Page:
At least 31 people were confirmed dead and 12 were still missing after a plane crash involving a Taiwanese flight happened in Taiwan on Wednesday, February 4.
The TransAsia Airways Flight GE235 were carrying 58 people, half of them were from China, when the plane banked sharply on its side, clipped a bridge and crashed into the Keelung River shortly after taking off from Taipei at 11:35 a.m. local time.
The said flight was operating from Taipei’s downtown Sungshan Airport en route to the outlying Taiwanese-controlled Kinmen islands, according to the civil aviation officials. Contact was lost four minutes later.
It was later reported that 15 passengers were pulled alive from the wreckage by rescuers during daylight.
Watch how the terrifying accident happened as captured by a motorist with his dash-cam while traversing the motorway:
Type of plane
Flight 235 is a French-Italian-built ATR 72-600 prop aircraft. It is one of the variants of ATR 72, a twin engine short-haul regional airliner and considered one of the world’s most popular and reliable turboprops. It seats up to 74 passengers in a single-class configuration, and is operated by a two-pilot crew.
ATR 72-600 “is the latest iteration of one of the most popular turboprop planes in the world, particularly favored for regional short-hop flights in Asia,” Greg Waldron, Asia managing editor at Flightglobal magazine in Singapore, said.
Cause of accident
Waldron said that it is too early to tell the cause of the incident but possible factors include pilot error, weather or freak incidents such as bird strikes.
“It’s too early now to speculate on whether it was an issue with the aircraft or crew,” Waldron said.
On the other hand, TransAsia director Peter Chen said that weather conditions were suitable for flying and mentioned that the aircraft was less than one year old.
“Actually, this aircraft in the accident was the newest model. It hadn’t been used for even a year,” Chen said in a news conference.
Air crash investigator David Gleave said that they are likely to focus on why the aircraft failed to safely return for a landing despite being designed to fly on only one engine in emergencies.
“It should have been able to climb out above the height of any obstacles, even if one of the engines was not working,” he explained while adding that one theory they have is the pilot were unable to secure the plane’s malfunctioning left engine.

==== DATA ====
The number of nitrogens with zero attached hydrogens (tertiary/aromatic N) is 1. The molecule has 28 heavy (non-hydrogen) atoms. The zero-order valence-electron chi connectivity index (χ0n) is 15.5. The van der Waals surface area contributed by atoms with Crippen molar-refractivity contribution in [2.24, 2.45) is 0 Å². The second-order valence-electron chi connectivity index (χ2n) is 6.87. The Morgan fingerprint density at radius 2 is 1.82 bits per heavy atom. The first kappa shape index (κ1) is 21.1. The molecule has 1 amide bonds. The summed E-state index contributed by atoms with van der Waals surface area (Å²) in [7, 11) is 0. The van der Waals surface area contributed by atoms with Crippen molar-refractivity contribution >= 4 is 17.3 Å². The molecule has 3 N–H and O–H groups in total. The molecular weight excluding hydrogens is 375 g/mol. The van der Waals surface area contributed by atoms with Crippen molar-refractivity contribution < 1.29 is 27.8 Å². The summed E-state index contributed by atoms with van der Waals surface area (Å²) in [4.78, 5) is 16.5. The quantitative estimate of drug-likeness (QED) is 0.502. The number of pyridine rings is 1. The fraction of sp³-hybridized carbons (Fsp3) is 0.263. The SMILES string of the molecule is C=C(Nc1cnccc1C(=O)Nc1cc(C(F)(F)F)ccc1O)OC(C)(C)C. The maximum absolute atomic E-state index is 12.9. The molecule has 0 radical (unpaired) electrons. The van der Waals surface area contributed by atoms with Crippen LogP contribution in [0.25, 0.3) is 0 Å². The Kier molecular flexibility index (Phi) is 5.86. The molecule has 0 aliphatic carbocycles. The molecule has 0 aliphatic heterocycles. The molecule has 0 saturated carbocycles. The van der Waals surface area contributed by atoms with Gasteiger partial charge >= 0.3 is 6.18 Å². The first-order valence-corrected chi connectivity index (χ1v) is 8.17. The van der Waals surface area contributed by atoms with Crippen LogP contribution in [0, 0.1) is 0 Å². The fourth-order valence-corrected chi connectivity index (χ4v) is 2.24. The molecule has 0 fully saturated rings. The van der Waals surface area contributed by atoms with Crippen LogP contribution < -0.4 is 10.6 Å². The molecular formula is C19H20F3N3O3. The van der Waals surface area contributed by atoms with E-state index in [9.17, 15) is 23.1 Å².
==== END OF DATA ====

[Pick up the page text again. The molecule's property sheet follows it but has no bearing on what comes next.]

“The roll to the left that we can see in the dashcam video is so rapid that it does not look like a deliberate maneuver,” he said. “It is possible that the malfunctioning engine was creating drag that made the plane impossible to control at that speed.”
Gleave however said that the pilots “had a fair bit of experience.” The pilot flying the plane was reported to have accumulated 4,914 flight hours while his co-pilot has 6,922 hours of flying experience. The third pilot, who was also seated in the cockpit, had 16,000 flight hours.
Meanwhile, U.K.-based aviation safety consultant Chris Yates said that it is possible that the engines themselves did not malfunction but were starved of fuel.
This is not the first time that an ATR 72 aircraft was involved in a deadly plane crash.
Its most recent accident was on July 23, 2014 involving ATR 72-500. It crashed into hard ground while attempting an emergency landing on approach to Magong in Taiwan’s Penghu county in the Taiwan Strait, killing 48 of 51 passengers and crew on board and injuring 8.
Meanwhile, its deadliest crash occurred on October 31, 1994 when ATR 72–212, American Eagle Flight 4184, crashed due to icing in Roselawn, Indiana killing all 68 people on board. Its impact forces were so high that the victims and the wreckage disintegrated.
ATR 72 in the Philippines
ATR 72 aircraft also fly in the Philippines. It is owned by Cebu Pacific. They have eight ATR 72-500 planes since 2008.
Lance Gokongwei, Cebu Pacific president, once said that the airline’s fleet expansion with ATR 72 planes boost flights to key destinations in the domestic routes, allowing it to serve more cities with runways too short for its Airbus fleet.